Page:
I need to show that if (X,p) is a non-compact metric space, then there exists a metric p* equivalent to p such that (X,p*) is not complete.
I greatly appreciate your help!
What is your definition of equivalent metrics? Mine is that they generate the same topology, but with that take an infinite set with the discrete metric then for any equivalent metric we have that for every there exists such that and so every Cauchy sequence in any equivalent metric is eventually constant and so it converges, therefore X is complete with any metric equivalent to the discrete metric.
I can't agree with your counter-example; I think you should try to explicitate the part in red to see why it fails.
Consider the metric on defined by , and, for , . (This example corresponds to considering the subset with the usual topology of ). Since (open ball), this defines the discrete topology. Yet you can see that the sequence is a Cauchy sequence that doesn't converge.
Isn't completeness a property of metrics rather than of topologies?
For example, take with the usual metric . It is readily shown that is equivalent to the metric given by
.
Now is -complete but not -complete since is a -Cauchy sequence that does not converge to anything in .
Laurent's example is exactly the one I've thought of. Now we need to extend it to any compact metric spaces.
The idea is to assume WLOG that (X,p) is complete but not totally bounded. So we can take an unbounded sequence in (X,p), and make it Cauchy under p* by somehow contracting the distances. Since it was unbounded under p, intuitively it will be non-convergent under p*.
Or any other ideas?
...Ouch.
Well, I was thinking of using something like Alexandroff's compactification by a point. Like when you identify with where and any sequence converging to (or ) is a Cauchy sequence in that doesn't converge in . So far no luck in generalizing though. Is there a natural metric on your compactification if it is made over a metric space?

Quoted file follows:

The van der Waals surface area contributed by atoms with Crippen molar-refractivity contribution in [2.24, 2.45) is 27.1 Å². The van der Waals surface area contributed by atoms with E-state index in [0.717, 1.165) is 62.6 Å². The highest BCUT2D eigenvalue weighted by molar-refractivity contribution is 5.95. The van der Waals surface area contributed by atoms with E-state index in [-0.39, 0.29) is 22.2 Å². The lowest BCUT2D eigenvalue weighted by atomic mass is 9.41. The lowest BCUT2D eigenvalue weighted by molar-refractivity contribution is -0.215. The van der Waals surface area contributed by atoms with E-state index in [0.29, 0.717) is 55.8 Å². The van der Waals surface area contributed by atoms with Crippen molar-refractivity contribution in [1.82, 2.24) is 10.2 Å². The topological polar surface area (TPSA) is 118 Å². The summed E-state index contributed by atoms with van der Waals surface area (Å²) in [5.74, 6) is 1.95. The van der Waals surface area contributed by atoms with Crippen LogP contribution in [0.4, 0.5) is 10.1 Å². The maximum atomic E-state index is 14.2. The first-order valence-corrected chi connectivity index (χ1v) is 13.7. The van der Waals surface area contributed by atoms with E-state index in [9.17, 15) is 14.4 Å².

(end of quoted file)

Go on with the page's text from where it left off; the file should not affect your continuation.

I don't know of any straightforward explicit construction of a metric on the one-point compactification of a metric space, but you could use a metrization theorem to show that one must exist. The restriction of this metric to the original space would then provide a solution to the problem.
This construction based on the one-point compactification will indeed work, but under some conditions. For instance the one-point compactification is not always Hausdorff (the base space needs to be locally compact for that) hence not metrizable. And Urysohn's theorem applies to second-countable spaces.
By browsing through the Wikipedia, it seems that Stone-Cech compactification (a many-points compactification) gives a Hausdorff compact space, but Urysohn's theorem probably doesn't apply... I haven't other clues anyway.
Two metrics and on same X are equivalent, if they produces same topologies, i.e. .
For general case, if the staments is true, remind that if isn't compact, he contain sequence with no convergent subsequences, but he must not be Cashy. So, question is here how to use this to construct equivalent non-complete metric in term of this sequences.